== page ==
Environmental Communication

  • Edward T. Hall


During a study of inter-ethnic encounters it was discovered that behavior of blacks and whites varied in the way in which space was handled. Territoriality was much more evident in the black neighborhoods, and territorial boundaries were closely related to group boundaries. Within the black territory there was apparently much more visiting back and forth and much less concept of what the whites call “trespassing”. Indeed, the term trespass was virtually meaningless to our black subjects, whose territory is a group concern rather than a private or personal matter. Within black communities block clubs are apparently an urban adaptation of rural social organization with a well defined territorial context, patterns for raising the young and social controls that are shared by the mature adults. In the black community we found, viable social groups that were extraordinarily effective and cohesive. However, these groups could not withstand the assaults of dislocation and relocation that accompany urban renewal. To our knowledge they have not reconstituted in the high rise public housing projects where architecture, paternalism and bureaucracy combine to destroy initiative as well as to foster dependence.

If housing projects are to be designed in terms of black culture, they should be congruent with the informal, social, and territorial realities of that culture. Public housing for blacks should be planned to organize and not disrupt or separate functions. Overall distances should be held to a minimum and massive scale should be avoided, for there is something about the intimacy of black culture that is anti-thetical to Zarge anonymous masses. In addition, there should be functions for the group to perform, alleys to be paved, yards to be kept up, lots to be cleaned up, houses to decorate, children to correct and be involved with. Otherwise group cohesiveness does not emerge. In the absence of group support and involvement of the type indicated, marginal individuals seem to lead extraordinarily fragmented, precarious lives in which the territorial alternatives may not include even venturing across the street. In their present form, high rise apartments enhance fragmentation of social relationships and, therefore, they can be said to be dysfunctional for many blacks. An added complication is the aftermath of the experience of being uprooted and displaced by urban renewal plus the fact that the housing is almost without exception designed, built, and administered by a white establishment including unions that are, for the most part, anti-Negro.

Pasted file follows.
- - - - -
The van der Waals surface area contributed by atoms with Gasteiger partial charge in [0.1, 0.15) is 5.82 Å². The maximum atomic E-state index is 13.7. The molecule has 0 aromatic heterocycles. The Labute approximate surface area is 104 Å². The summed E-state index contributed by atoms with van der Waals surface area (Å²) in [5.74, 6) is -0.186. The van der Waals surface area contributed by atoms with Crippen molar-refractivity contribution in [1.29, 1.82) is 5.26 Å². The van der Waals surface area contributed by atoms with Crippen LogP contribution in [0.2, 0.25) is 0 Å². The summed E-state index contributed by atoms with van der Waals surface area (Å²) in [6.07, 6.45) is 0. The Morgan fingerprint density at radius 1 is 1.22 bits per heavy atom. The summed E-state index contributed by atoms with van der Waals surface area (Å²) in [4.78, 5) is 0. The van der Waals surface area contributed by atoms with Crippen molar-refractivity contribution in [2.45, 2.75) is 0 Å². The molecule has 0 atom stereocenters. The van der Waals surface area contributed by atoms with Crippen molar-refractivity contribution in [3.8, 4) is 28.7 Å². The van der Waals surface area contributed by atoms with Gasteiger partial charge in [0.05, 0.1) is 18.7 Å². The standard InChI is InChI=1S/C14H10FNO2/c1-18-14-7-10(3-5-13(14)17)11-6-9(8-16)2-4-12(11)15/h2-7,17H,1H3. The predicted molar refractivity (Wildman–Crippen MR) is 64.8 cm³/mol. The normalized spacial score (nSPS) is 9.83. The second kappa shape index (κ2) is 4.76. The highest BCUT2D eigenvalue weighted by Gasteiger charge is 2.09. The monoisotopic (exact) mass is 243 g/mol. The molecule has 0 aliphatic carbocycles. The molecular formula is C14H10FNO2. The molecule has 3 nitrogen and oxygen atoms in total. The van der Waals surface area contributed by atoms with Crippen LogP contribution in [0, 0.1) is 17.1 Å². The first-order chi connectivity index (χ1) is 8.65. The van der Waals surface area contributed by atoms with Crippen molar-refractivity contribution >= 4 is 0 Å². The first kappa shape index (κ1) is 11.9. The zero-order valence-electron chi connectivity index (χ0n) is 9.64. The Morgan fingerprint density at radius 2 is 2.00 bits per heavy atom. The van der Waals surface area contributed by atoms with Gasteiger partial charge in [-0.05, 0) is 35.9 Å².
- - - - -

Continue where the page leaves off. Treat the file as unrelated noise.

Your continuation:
Public Housing Black Community Urban Renewal High Rise Black Culture 
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Copyright information

© Plenum Press, New York 1971

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  • Edward T. Hall

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